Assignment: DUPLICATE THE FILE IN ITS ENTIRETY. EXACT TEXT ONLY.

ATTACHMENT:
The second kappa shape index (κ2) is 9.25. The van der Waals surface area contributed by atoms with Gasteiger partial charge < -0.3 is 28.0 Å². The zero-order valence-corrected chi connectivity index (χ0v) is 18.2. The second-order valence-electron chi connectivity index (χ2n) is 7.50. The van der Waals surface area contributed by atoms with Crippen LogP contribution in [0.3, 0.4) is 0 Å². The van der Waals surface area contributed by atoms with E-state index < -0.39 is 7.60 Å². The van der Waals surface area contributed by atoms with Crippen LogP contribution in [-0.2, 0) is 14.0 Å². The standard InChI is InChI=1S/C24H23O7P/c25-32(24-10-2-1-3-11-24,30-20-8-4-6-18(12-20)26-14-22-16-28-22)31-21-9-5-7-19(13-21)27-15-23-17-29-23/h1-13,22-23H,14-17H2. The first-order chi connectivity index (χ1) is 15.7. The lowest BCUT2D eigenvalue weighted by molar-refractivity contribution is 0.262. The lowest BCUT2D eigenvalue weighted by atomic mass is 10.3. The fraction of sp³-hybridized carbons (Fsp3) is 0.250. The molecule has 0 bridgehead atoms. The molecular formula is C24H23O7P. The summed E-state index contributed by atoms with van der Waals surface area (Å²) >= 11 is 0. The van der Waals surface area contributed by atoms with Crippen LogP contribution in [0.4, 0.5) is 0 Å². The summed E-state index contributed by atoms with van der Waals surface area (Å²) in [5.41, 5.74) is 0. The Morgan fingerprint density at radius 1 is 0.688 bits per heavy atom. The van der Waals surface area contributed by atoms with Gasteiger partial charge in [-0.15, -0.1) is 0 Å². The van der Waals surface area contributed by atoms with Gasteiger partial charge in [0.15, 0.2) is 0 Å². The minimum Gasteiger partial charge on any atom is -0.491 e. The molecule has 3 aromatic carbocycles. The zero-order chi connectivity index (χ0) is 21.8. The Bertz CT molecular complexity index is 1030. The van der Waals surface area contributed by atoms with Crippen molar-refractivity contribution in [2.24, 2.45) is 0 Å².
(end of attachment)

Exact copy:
The second kappa shape index (κ2) is 9.25. The van der Waals surface area contributed by atoms with Gasteiger partial charge < -0.3 is 28.0 Å². The zero-order valence-corrected chi connectivity index (χ0v) is 18.2. The second-order valence-electron chi connectivity index (χ2n) is 7.50. The van der Waals surface area contributed by atoms with Crippen LogP contribution in [0.3, 0.4) is 0 Å². The van der Waals surface area contributed by atoms with E-state index < -0.39 is 7.60 Å². The van der Waals surface area contributed by atoms with Crippen LogP contribution in [-0.2, 0) is 14.0 Å². The standard InChI is InChI=1S/C24H23O7P/c25-32(24-10-2-1-3-11-24,30-20-8-4-6-18(12-20)26-14-22-16-28-22)31-21-9-5-7-19(13-21)27-15-23-17-29-23/h1-13,22-23H,14-17H2. The first-order chi connectivity index (χ1) is 15.7. The lowest BCUT2D eigenvalue weighted by molar-refractivity contribution is 0.262. The lowest BCUT2D eigenvalue weighted by atomic mass is 10.3. The fraction of sp³-hybridized carbons (Fsp3) is 0.250. The molecule has 0 bridgehead atoms. The molecular formula is C24H23O7P. The summed E-state index contributed by atoms with van der Waals surface area (Å²) >= 11 is 0. The van der Waals surface area contributed by atoms with Crippen LogP contribution in [0.4, 0.5) is 0 Å². The summed E-state index contributed by atoms with van der Waals surface area (Å²) in [5.41, 5.74) is 0. The Morgan fingerprint density at radius 1 is 0.688 bits per heavy atom. The van der Waals surface area contributed by atoms with Gasteiger partial charge in [-0.15, -0.1) is 0 Å². The van der Waals surface area contributed by atoms with Gasteiger partial charge in [0.15, 0.2) is 0 Å². The minimum Gasteiger partial charge on any atom is -0.491 e. The molecule has 3 aromatic carbocycles. The zero-order chi connectivity index (χ0) is 21.8. The Bertz CT molecular complexity index is 1030. The van der Waals surface area contributed by atoms with Crippen molar-refractivity contribution in [2.24, 2.45) is 0 Å².